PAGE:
Well you say that but I bet it wouldn't have happened with a bike rack that supported the bike with both wheels, or a back door rack that supported the frame so it is still related.

    I think you’re missing the point. ‘Indexing’ is common on old or worn headsets and is nothing to do with how they are mounted on a roof carrier. I’ve had bikes in years gone by which have developed that trait without ever going near a car roof.
  • Svetty wrote:
    Imposter wrote:
    OnTheRopes wrote:
    I can't speak for modern bikes, the last bike I travelled extensively with on the roof was a steel bike with traditional "open" bearings in the headset. After many miles using a fork mount the bearing made small impressions and made the steering kind of indexed. It shouldn't be a problem with sealed bearings

    That would be an issue with the headset, not the fork-mount carrier. Headsets tend to do that as they wear..
    This is called 'brinelling' IIRC
    How would this be caused by a roof rack? Did you keep talking it though a car wash or something?
  • Imposter wrote:
    OnTheRopes wrote:
    Imposter wrote:
    OnTheRopes wrote:
    I can't speak for modern bikes, the last bike I travelled extensively with on the roof was a steel bike with traditional "open" bearings in the headset. After many miles using a fork mount the bearing made small impressions and made the steering kind of indexed. It shouldn't be a problem with sealed bearings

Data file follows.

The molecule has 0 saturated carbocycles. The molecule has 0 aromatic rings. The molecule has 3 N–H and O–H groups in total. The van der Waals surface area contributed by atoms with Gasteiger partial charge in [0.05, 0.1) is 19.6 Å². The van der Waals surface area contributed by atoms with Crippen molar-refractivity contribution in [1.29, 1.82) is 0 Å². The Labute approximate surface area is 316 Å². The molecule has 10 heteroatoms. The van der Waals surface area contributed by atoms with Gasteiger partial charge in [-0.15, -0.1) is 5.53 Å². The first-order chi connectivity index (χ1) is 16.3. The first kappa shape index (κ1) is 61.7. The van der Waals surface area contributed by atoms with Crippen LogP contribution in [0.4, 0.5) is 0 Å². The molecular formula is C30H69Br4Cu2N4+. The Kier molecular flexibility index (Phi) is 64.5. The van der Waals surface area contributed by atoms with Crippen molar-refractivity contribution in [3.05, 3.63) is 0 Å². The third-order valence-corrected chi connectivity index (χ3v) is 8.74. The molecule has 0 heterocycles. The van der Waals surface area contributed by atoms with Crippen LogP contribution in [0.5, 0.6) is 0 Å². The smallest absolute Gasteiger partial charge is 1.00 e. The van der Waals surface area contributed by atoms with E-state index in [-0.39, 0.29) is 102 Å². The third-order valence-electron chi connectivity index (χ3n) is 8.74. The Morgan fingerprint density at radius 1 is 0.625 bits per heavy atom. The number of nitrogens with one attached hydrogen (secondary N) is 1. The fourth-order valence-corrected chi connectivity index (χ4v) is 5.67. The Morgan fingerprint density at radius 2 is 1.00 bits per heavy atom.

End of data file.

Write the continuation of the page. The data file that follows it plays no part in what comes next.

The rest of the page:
That would be an issue with the headset, not the fork-mount carrier. Headsets tend to do that as they wear..

    Well you say that but I bet it wouldn't have happened with a bike rack that supported the bike with both wheels, or a back door rack that supported the frame so it is still related.

    I think you’re missing the point. ‘Indexing’ is common on old or worn headsets and is nothing to do with how they are mounted on a roof carrier. I’ve had bikes in years gone by which have developed that trait without ever going near a car roof.
    I've developed quite a lot of wear and tear and I never travel on a roof rack.
  • trek_dantrek_dan Posts: 1,366
    Yakima - both wheels mount which means you don't have to worry about buying bikes with different axle standard. clamps scratching downtubes or removing front wheels.
  • No problem for me clamping carbon downtube with Thule 591. I put clamp close to crankset with chain in big ring. This gave best grip for my canyon frame.

    **Until I drove into carpark with bike on roof. This wrecks carbon frames but probably would with either type of roof rack!
    Summer: Canyon Ultimate CF SL 2019
    Winter/Commuter: Planet X RT-58 6700
    Dead: Specialized Allez Elite 2009
  • I think I'm settled on the Thule 598. I'm sure it will be fine.

    Thanks for the feedback all.